I just finished reading Simon Armitage’s new book Walking Away, which is an account of his troubadour-esque progress around the South-West Coast path from Minehead to Land’s End, and then on to the Isles of Scilly. Hiking by day, reading poetry by night, hosted by a random assortment of locals (of whom my parents are not numbered, because my mother didn’t pick up on my enthusiasm for them getting involved in his epic trip when I told her about it).
I really enjoyed his previous book, Walking Home, about his time on the Penine Way, and so I was excited to read him writing about my homeland. Reading it, however, I found Away lacking something that Home had had. It wasn’t that Away isn’t good and that I wasn’t enjoying it: it is, and I was. It just wasn’t quite as rich, and I was wondering why. And then I realised: it’s that it is very different reading someone writing about their home (which Armitage is doing in Home) to reading someone writing about your home (which he is doing in Away). And I really really like people writing about their home (see, for example, my totally beloved Shotgun Lovesongs).
So, after reading Walking Away, and given that both Philip Marsden’s Rising Ground and Susan Cooper’s Dark is Rising series are in my To Be Read Pile, I thought I’d make a short list of the books that feature Cornwall that I really love and would recommend you read.
The Magic Ointment (and Other Stories), by Eric Quayle with illustrations by Michael Foreman.
This is a collection of Cornish myths and fairytales, with some beautiful illustrations. My personal favourite is the story of the giants of St Michael’s Mount and Trencrom Hill (which I used to climb as a kid, as the best place to fly a kite near my home), but it also has the Mermaid of Zennor and some other great tales.
The Fate of Jeremy Visick, by David Wiseman.
I had this as a child – it’s probably aimed at the 8–12 age range, I guess, I had it at the younger end of that scale. It’s about a schoolboy who has to do a local history project, and ends up finding himself haunted by the story of one of the people in his project – a boy of the same age, working down the mines.
“And to Jeremy Visick, His Son, Age 12, Whose Body Still Lies in Wheal Maid.”
It’s really evocative and haunting, and a really nicely told story about the mining history of Cornwall.
Why the Whales Came, by Michael Morpurgo.
Another children’s book – one of Morpurgo’s earliest – and another one that mixes history and myth in a story about a small community: in this case, Bryher in the Isles of Scilly. I love the way it very gently introduces its readers to the way that communities include and exclude people in the best and worst possible ways. It’s also notable, I think, that Gracie is as important and rounded a character as Daniel, and one of a couple of great (i.e. totally normal human ) young female characters that Morpurgo gave me as a child without any hullabaloo.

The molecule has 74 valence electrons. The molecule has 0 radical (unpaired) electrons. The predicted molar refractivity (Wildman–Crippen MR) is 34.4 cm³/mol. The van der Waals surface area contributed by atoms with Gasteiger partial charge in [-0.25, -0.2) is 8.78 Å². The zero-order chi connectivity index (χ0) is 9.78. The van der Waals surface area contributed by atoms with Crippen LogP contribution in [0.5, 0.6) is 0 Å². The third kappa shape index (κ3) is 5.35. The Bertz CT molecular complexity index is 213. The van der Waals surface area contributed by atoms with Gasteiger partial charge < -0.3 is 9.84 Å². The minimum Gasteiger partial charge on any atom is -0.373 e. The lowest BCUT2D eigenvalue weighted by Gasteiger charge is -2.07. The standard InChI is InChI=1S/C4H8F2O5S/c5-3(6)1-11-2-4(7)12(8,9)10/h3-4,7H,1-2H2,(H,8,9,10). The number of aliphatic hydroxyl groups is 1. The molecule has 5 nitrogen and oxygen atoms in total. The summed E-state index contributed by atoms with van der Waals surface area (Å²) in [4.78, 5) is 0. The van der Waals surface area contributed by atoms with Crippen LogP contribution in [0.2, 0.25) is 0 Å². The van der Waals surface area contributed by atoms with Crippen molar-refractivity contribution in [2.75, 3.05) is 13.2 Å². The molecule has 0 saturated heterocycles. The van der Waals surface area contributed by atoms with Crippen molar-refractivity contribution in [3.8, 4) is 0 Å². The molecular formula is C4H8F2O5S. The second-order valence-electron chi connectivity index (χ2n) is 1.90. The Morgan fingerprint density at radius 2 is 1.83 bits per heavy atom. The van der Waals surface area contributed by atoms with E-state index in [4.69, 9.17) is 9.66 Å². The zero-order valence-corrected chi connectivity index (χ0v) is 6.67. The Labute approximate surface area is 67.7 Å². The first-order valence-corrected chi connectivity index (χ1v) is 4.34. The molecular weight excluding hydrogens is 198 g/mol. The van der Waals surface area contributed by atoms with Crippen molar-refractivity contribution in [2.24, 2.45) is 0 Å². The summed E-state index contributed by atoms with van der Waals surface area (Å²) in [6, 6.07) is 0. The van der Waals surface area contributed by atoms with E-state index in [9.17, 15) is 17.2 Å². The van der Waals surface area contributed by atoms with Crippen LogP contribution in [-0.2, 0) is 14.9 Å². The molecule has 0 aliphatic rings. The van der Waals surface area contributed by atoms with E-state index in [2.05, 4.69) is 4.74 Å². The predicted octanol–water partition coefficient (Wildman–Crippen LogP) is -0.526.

The Poldark series, by Winston Graham.
Well, yes, of course, but also… This pretty much follows on from child-Hannah’s fascination with Cornwall’s local history courtesy of Jeremy Visick. Yes, I like the big romantic sweep of Ross and Demelza… well, mostly (grown-up Hannah is a whole lot uncomfortable with what happens at the end of Warleggan whereas teenaged Hannah basically missed what actually happens), but the reason it survives repeat reading is its grounding in the history and society of that period. I love the way it shows the interconnections between all the levels of society, as well as science (Industrial Revolution!) and religion (Methodism!) through the story.
Smiley’s People, by John Le Carre.
OK, so, it’s not actually set in Cornwall, but it features Cornwall in one key scene – when Smiley goes to visit his wife Ann for one final moment. I can’t remember if this has stuck in my head more from the book or from the TV series, but somethig about the scene captures the bleak, damp, windy cold of Cornwall in winter.
The Camomile Lawn, by Mary Wesley, and Coming Home, by Rosamunde Pilcher.
I’ve paired these together, because I read them both at the end of my teenage years, and have never returned to them. But, hey both evoke a particular kind of atmosphere about Cornwall. They’re warm and summery, full of big groups of interconnected families and friends, and you can kind of smell the sea breeze in the air. At the same time, neither author lets that get saccharine or nauseating – I remember very little about the stories of either beyond that Stuff That is Not Happy happens, and that Cornwall remains a safe haven.
The House on the Strand and The Loving Spirit, by Daphne DuMaurier.
I am a big fan of Minor Works DuMaurier. I am not a big fan of either Rebecca or My Cousin Rachel, and although I do have a lot of affection for Jamaica Inn, I prefer these two – both of which are set on the coast (one south, one north). The House on the Strand is a drugged-up historical mystery (no, really) that is about the fascination historical characters and stories have for us. The Loving Spirit is about the power of the sea, and about two ‘wild’ women of Cornwall, Jenny and Jennifer and what it’s like to be in relationships with them.